TEHRAN — Nader Talebzadeh, a renowned filmmaker and television producer who rose to fame as a symbol of groundbreaking programs and events of the past two decades, died Friday at the age of 69.
He was admitted to a Tehran hospital last week with a chronic heart condition and eventually died on Friday evening, Persian news agencies said.
Talebzadeh was the president of the popular Ammar Film Festival, which he co-founded with several Iranian revolutionary figures.
He was also a co-founder of Ofoq, IRIB’s documentary film channel, and worked as a television host and producer presenting programs on political issues, media and film.
He was born into a military family whose father was a high-ranking officer during the reign of Mohammad Reza Shah, the last monarch of Iran.
After graduating from high school, he left Iran to study English Literature in the United States of America. He earned a film degree from Columbia University in New York.
After the victory of the Islamic Revolution in 1979, he returned to Iran and started his film career with the Islamic Republic of Iran Broadcasting (IRIB).
At the start of the Iran-Iraq war of 1980-1988, he joined Iranian troops on the front line to make documentaries for the IRIB.
He also worked with Morteza Avini, a renowned filmmaker famous for his war documentaries. He directed “Fajr and Poppy” and “25 Hour” for Avini’s popular documentary series “The Narration of Triumph” (“Revayate Fat’h”).
As a documentarian he also went to the Balkan wars of the 1990s and his films are kept in the IRIB archives.
In 2007, he made his first feature film “The Messiah”, which depicts the story of Jesus Christ told from an Islamic point of view. The film was made into a TV series that aired on IRIB in 2010.
Subsequently, he concentrated on directing television programs, including “Asr” and “Raaz”, for which he received titles such as “head of the cultural front of the revolution”, “flag bearer of the front culture of the revolution” and “example of a revolutionary artist” by his sympathetic friends and Iranian officials.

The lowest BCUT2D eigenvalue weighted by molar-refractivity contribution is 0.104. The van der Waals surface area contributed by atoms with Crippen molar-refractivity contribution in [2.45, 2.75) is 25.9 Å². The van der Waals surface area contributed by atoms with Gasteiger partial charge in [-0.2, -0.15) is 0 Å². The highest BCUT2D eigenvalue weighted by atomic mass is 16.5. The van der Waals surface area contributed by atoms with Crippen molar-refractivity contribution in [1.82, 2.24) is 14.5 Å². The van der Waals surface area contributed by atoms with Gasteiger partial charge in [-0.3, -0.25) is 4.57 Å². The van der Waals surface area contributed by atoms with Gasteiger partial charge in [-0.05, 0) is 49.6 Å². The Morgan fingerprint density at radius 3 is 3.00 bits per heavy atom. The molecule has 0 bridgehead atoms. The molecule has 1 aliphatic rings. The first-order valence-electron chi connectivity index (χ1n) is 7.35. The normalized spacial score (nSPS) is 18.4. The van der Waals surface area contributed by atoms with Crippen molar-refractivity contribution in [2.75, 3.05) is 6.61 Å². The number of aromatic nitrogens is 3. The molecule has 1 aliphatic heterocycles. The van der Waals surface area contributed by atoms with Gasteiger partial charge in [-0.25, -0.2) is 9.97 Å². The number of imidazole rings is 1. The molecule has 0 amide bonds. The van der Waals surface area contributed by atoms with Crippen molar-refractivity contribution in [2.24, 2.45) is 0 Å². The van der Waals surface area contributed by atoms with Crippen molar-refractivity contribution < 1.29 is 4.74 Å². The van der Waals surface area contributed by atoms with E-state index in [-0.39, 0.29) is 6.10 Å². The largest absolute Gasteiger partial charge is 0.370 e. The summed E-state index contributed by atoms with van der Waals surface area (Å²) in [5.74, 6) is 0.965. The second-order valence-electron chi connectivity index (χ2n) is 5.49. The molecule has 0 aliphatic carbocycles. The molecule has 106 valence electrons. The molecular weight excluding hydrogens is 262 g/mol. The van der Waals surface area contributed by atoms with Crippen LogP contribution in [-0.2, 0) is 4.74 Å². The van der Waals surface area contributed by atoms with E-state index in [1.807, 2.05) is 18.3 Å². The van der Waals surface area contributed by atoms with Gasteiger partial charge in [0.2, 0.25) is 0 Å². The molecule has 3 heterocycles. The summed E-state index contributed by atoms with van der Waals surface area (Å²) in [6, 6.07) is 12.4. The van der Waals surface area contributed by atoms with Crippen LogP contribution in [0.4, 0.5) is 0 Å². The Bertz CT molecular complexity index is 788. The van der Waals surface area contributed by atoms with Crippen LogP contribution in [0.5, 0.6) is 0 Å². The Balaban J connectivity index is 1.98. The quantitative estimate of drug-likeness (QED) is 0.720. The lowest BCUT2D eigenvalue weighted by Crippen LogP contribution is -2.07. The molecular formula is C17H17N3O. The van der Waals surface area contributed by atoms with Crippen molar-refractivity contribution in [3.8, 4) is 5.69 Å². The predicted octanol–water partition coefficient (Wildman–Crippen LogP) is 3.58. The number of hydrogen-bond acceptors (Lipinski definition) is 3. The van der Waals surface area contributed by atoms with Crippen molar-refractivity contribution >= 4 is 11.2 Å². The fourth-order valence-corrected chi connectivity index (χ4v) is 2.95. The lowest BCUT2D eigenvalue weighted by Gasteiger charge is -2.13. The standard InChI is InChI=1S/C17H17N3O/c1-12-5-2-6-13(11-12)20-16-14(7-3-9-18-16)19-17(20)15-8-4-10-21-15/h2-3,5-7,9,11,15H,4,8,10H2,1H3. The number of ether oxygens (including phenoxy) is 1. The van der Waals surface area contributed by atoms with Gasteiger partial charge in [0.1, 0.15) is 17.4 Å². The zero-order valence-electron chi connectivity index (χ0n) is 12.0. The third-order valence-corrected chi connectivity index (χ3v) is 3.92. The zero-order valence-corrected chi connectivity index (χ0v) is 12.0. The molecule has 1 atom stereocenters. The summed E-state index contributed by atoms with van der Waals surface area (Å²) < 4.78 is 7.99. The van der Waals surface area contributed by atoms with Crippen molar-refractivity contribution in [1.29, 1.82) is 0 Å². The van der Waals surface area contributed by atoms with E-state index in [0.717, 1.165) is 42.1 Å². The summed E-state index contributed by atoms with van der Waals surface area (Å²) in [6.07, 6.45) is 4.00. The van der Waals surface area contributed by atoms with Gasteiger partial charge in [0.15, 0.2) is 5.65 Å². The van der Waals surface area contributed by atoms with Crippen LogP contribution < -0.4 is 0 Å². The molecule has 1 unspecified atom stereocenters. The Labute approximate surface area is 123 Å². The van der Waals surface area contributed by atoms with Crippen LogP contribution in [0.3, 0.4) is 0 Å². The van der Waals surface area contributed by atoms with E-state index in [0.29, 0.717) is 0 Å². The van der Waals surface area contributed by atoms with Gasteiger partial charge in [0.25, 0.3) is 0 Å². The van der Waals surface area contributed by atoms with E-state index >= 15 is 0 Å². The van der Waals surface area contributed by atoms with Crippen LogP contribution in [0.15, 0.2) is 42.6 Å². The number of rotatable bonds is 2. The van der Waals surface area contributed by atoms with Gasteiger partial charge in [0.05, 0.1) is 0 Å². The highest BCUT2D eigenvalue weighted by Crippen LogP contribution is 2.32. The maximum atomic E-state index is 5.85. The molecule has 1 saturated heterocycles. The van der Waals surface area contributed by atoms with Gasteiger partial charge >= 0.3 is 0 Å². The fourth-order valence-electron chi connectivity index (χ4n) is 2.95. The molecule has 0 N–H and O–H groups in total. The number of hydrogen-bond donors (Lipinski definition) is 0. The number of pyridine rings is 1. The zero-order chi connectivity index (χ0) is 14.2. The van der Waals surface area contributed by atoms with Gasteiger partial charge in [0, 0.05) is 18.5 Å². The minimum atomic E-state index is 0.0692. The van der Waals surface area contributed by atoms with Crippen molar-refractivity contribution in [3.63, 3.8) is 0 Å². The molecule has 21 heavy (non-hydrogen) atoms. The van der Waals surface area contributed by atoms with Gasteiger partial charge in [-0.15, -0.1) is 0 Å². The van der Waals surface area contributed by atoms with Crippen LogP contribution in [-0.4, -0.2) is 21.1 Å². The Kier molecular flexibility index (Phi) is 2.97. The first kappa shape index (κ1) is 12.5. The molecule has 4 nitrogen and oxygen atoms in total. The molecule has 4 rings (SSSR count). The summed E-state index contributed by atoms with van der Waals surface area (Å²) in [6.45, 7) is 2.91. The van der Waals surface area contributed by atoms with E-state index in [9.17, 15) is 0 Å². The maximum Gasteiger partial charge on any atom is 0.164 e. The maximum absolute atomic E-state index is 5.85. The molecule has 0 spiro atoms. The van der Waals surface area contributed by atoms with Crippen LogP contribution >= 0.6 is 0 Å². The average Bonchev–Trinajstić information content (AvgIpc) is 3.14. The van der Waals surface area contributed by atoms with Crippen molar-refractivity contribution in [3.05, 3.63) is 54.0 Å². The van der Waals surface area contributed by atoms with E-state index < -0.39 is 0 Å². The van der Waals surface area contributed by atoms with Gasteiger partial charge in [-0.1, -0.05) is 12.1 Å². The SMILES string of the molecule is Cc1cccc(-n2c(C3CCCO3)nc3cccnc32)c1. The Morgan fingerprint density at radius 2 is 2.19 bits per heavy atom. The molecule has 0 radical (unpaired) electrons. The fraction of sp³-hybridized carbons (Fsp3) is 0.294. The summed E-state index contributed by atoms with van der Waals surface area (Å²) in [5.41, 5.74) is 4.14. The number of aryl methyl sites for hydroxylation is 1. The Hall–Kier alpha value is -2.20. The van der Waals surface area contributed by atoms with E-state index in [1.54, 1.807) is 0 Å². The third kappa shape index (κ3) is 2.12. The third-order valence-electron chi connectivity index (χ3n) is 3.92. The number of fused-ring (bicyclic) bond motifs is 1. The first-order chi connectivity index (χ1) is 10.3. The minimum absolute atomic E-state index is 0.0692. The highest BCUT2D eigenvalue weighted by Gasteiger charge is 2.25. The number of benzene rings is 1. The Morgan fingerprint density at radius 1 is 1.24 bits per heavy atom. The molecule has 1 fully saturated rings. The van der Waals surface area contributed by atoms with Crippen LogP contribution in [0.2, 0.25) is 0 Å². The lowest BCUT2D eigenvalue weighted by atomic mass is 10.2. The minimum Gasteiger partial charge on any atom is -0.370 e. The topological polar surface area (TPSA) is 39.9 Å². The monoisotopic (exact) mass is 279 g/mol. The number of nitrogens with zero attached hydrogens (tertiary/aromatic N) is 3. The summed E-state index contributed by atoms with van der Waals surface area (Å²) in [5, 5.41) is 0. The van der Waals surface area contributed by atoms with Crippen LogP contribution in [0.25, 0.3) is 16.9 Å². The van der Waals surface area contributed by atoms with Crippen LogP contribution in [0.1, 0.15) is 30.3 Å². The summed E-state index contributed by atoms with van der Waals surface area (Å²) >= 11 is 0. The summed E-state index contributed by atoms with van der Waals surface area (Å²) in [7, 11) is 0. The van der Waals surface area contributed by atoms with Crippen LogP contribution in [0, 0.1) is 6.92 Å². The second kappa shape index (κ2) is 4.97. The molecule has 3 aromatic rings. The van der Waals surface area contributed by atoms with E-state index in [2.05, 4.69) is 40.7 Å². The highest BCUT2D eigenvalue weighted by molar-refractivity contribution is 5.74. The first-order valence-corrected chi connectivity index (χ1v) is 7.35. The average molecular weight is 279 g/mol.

He also launched the New Horizon conference, inviting figures from around the world who oppose US policies.
Speaking on a TV show, Talebzadeh once said he survived an attempted ‘biological terrorism’ during the Arbaeen rally in 2016. He said his suitcase was confiscated by gunmen in Najaf. The suitcase was returned to him in Karbala a few days later, but after handling it, he began to suffer from asthma and continued to suffer from insomnia.
Talebzadeh’s death came as a shock, triggering a flood of messages of condolence from his friends and officials, including filmmaker Ebrahim Hatamikia and President Ebrahim Raisi.
Hatamikia, the director of ‘Damascus Time’, called Talebzadeh “the most exceptional person” he has known in the cinema, and added: “It is unlikely that anyone will be able to fill his place in the cinema”.
In his condolence message, Raisi said, “The death of the revolutionary artist and influential figure on the cultural front of the Islamic Revolution, the late Nader Talebzadeh, has caused artists and cultural figures much grief.”
“This jihadist on the front line of soft war has made many brilliant documentary films and television programs, and as a media activist, cultural manager and expert on international issues, he has opened new horizons for awakening and struggle. against cultural invasion,” he added.
Talebzadeh’s funeral procession will depart from IRIB’s Bilal Mosque on Sunday and he will be buried at Behesht Zahra Cemetery in Tehran.
Pictured: Filmmaker and television producer Nader Talebzadeh in an undated photo.